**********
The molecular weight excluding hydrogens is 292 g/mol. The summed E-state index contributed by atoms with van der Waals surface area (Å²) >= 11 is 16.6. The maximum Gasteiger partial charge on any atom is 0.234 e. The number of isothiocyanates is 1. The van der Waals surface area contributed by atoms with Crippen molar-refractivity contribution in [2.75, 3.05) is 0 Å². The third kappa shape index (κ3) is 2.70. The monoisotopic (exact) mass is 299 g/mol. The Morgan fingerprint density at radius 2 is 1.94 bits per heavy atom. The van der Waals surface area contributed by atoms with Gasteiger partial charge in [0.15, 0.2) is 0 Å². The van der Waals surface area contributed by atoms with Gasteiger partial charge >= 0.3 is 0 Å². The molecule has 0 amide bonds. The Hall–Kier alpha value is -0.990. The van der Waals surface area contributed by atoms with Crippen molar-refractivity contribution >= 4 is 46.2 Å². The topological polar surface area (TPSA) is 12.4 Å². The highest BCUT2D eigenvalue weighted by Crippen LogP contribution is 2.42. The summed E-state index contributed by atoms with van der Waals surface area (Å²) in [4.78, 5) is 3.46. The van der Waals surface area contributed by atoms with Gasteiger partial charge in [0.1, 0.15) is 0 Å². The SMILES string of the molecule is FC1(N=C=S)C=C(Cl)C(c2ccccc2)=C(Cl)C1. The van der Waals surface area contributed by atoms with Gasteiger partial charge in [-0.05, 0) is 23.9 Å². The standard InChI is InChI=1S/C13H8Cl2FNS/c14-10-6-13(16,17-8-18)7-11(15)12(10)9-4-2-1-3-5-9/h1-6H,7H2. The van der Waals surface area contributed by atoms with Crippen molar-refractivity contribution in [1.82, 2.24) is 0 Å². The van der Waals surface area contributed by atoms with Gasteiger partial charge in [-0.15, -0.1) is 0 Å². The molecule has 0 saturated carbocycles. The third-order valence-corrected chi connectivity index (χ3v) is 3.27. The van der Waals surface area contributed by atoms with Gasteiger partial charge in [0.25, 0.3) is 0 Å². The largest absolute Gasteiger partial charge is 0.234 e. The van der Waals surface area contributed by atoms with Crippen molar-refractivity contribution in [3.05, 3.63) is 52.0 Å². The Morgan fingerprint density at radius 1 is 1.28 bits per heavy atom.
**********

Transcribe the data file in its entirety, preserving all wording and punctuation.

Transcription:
The molecular weight excluding hydrogens is 292 g/mol. The summed E-state index contributed by atoms with van der Waals surface area (Å²) >= 11 is 16.6. The maximum Gasteiger partial charge on any atom is 0.234 e. The number of isothiocyanates is 1. The van der Waals surface area contributed by atoms with Crippen molar-refractivity contribution in [2.75, 3.05) is 0 Å². The third kappa shape index (κ3) is 2.70. The monoisotopic (exact) mass is 299 g/mol. The Morgan fingerprint density at radius 2 is 1.94 bits per heavy atom. The van der Waals surface area contributed by atoms with Gasteiger partial charge in [0.15, 0.2) is 0 Å². The van der Waals surface area contributed by atoms with Gasteiger partial charge >= 0.3 is 0 Å². The molecule has 0 amide bonds. The Hall–Kier alpha value is -0.990. The van der Waals surface area contributed by atoms with Crippen molar-refractivity contribution >= 4 is 46.2 Å². The topological polar surface area (TPSA) is 12.4 Å². The highest BCUT2D eigenvalue weighted by Crippen LogP contribution is 2.42. The summed E-state index contributed by atoms with van der Waals surface area (Å²) in [4.78, 5) is 3.46. The van der Waals surface area contributed by atoms with Gasteiger partial charge in [0.1, 0.15) is 0 Å². The SMILES string of the molecule is FC1(N=C=S)C=C(Cl)C(c2ccccc2)=C(Cl)C1. The van der Waals surface area contributed by atoms with Gasteiger partial charge in [-0.05, 0) is 23.9 Å². The standard InChI is InChI=1S/C13H8Cl2FNS/c14-10-6-13(16,17-8-18)7-11(15)12(10)9-4-2-1-3-5-9/h1-6H,7H2. The van der Waals surface area contributed by atoms with Crippen molar-refractivity contribution in [1.82, 2.24) is 0 Å². The van der Waals surface area contributed by atoms with Gasteiger partial charge in [-0.15, -0.1) is 0 Å². The molecule has 0 saturated carbocycles. The third-order valence-corrected chi connectivity index (χ3v) is 3.27. The van der Waals surface area contributed by atoms with Gasteiger partial charge in [0.25, 0.3) is 0 Å². The largest absolute Gasteiger partial charge is 0.234 e. The van der Waals surface area contributed by atoms with Crippen molar-refractivity contribution in [3.05, 3.63) is 52.0 Å². The Morgan fingerprint density at radius 1 is 1.28 bits per heavy atom.